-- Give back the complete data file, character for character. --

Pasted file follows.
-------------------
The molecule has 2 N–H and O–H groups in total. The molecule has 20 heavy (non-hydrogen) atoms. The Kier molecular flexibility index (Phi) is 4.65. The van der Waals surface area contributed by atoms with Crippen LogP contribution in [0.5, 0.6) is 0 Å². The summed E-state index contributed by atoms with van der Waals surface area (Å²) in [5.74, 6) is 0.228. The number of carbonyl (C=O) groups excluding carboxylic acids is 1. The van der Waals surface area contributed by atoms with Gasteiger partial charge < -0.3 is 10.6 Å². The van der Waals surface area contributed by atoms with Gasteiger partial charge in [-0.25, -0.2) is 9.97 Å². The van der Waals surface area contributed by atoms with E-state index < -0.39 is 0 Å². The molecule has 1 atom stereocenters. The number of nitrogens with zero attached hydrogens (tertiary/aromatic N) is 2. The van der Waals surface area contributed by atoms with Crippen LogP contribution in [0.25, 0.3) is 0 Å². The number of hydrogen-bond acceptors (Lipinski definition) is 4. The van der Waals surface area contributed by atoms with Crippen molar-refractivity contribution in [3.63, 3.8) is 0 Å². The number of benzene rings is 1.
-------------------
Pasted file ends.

The molecule has 2 N–H and O–H groups in total. The molecule has 20 heavy (non-hydrogen) atoms. The Kier molecular flexibility index (Phi) is 4.65. The van der Waals surface area contributed by atoms with Crippen LogP contribution in [0.5, 0.6) is 0 Å². The summed E-state index contributed by atoms with van der Waals surface area (Å²) in [5.74, 6) is 0.228. The number of carbonyl (C=O) groups excluding carboxylic acids is 1. The van der Waals surface area contributed by atoms with Gasteiger partial charge < -0.3 is 10.6 Å². The van der Waals surface area contributed by atoms with Gasteiger partial charge in [-0.25, -0.2) is 9.97 Å². The van der Waals surface area contributed by atoms with E-state index < -0.39 is 0 Å². The molecule has 1 atom stereocenters. The number of nitrogens with zero attached hydrogens (tertiary/aromatic N) is 2. The van der Waals surface area contributed by atoms with Crippen LogP contribution in [0.25, 0.3) is 0 Å². The number of hydrogen-bond acceptors (Lipinski definition) is 4. The van der Waals surface area contributed by atoms with Crippen molar-refractivity contribution in [3.63, 3.8) is 0 Å². The number of benzene rings is 1.